Aubrey Lee Price, Former Bank Director Who Faked His Own Death, Pleads Guilty to Bank, Wire, and Securities Fraud
STATESBORO, GA—Earlier today, Aubrey Lee Price, 47, pleaded guilty to bank, securities, and wire fraud to resolve charges brought in the Southern District of Georgia and the Eastern District of New York relating to a multi-million-dollar fraud scheme that Price executed to defraud dozens of investors and a federally insured bank. Based upon his guilty pleas, Price now faces up to 30 years in prison, millions of dollars in fines, and millions of dollars in restitution to the victims of his fraud. Today’s guilty plea took place before the Honorable B. Avant Edenfield, Senior United States District Judge for the Southern District of Georgia.
Southern District of Georgia United States Attorney Edward J. Tarver and Eastern District of New York United States Attorney Loretta E. Lynch announced the guilty pleas.
According to court filings and evidence presented at the guilty plea hearing, in 2010, an investment group controlled by Price invested approximately $10 million in the failing Montgomery Bank & Trust (MB&T), an FDIC-insured financial institution in Ailey, Georgia. Price was then made a director of MB&T and put in charge of investing the bank’s capital. Price told MB&T officials that he would invest the bank’s capital in U.S. Treasury securities, but instead, over the next 18 months, Price embezzled over $21 million in capital from MB&T and lost much of it by investing in risky equity securities and options. To cover up his fraud, Price provided MB&T officials with bogus account statements and other false documents which falsely indicated the bank’s capital was safely held in an account at a financial services firm, when in truth, most of the money was gone.
A further investigation of Price revealed that between June 2009 and June 2012, Price also defrauded numerous individuals who had invested in two investment funds Price managed, PFG LLC (PFG) and the Montgomery Growth Fund (Montgomery Growth). Price raised approximately $51 million from approximately 115 investors from across the country and unsuccessfully invested funds in various equity securities, options, and real estate, including farms in South America. To cover up his losses, Price posted fake account statements on a secure PFG website that fraudulently reflected fictitious assets and fabricated investment returns.
In mid-June 2012, Price sent acquaintances “suicide letters” in which he admitted he had defrauded MB&T Bank and his PFG investors and suggested that he planned to kill himself by throwing himself off a high-speed ferry boat after it left the coast of Florida. As a result of the suicide claim, the United States Coast Guard searched to no avail for Price’s body. Shortly after sending the letters, Price disappeared. After a several-month search, on December 31, 2013, Price was arrested after he presented a false identification to a member of the Glynn County Georgia Sheriff’s Department office during a routine traffic stop in Brunswick, Georgia.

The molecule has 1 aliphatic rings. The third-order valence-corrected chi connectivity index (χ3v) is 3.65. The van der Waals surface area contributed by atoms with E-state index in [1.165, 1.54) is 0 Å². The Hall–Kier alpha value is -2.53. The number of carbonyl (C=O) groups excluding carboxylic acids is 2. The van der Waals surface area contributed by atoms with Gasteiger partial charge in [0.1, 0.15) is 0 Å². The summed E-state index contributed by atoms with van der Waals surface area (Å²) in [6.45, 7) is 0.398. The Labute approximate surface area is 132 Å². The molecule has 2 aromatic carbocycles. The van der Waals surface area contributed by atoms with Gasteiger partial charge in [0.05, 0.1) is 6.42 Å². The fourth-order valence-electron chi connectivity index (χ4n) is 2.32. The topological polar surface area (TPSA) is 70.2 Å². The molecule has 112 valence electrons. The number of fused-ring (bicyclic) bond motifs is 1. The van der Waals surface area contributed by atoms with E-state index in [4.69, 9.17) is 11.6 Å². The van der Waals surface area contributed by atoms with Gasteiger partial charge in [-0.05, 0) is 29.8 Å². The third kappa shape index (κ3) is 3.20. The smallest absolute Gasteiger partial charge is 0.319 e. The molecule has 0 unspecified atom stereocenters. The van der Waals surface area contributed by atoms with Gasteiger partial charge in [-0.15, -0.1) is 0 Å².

U.S. Attorneys Tarver and Lynch credited the Federal Bureau of Investigation (FBI) in Georgia, under the direction of Special Agent in Charge Britt Johnson, and in New York, under the direction of Assistant Director in Charge George Venizelos, with the investigation leading to today’s guilty pleas. They also thanked the United States Attorney’s Office for the Southern District of Florida; the United States Attorney’s Office for the Northern District of Georgia; the Securities and Exchange Commission (SEC), Atlanta Regional Office; the Federal Deposit Insurance Corporation (FDIC); the Federal Reserve Board; the Office of Inspector General; the United States Coast Guard; the United States Department of Labor; the Lowndes County Georgia Sheriff’s Department; the Glynn County Georgia Sheriff’s Department; the Toombs County Georgia Sheriff’s Department; and the Marion County Florida Sheriff’s Department for their cooperation and assistance in the investigation and prosecution of Price.
The government is represented by Assistant United States Attorneys Brian T. Rafferty, T. Shane Mayes, First Assistant United States Attorney James D. Durham of the U.S. Attorney’s Office for the Southern District of Georgia, Assistant United States Attorneys Shannon C. Jones, and Brian Morris of the U.S. Attorney’s Office for the Eastern District of New York.
This prosecution was the result of efforts by President Barack Obama’s Financial Fraud Enforcement Task Force (FFETF), which was created in November 2009 to wage an aggressive, coordinated, and proactive effort to investigate and prosecute financial crimes. With more than 20 federal agencies, 94 U.S. Attorneys’ Offices, and state and local partners, it is the broadest coalition of law enforcement, investigatory, and regulatory agencies ever assembled to combat fraud. Since its formation, the task force has made great strides in facilitating increased investigation and prosecution of financial crimes; enhancing coordination and cooperation among federal, state, and local authorities; addressing discrimination in the lending and financial markets; and conducting outreach to the public, victims, financial institutions, and other organizations. Over the past three fiscal years, the Justice Department has filed more than 10,000 financial fraud cases against nearly 15,000 defendants. For more information on the task force, visit stopfraud.gov.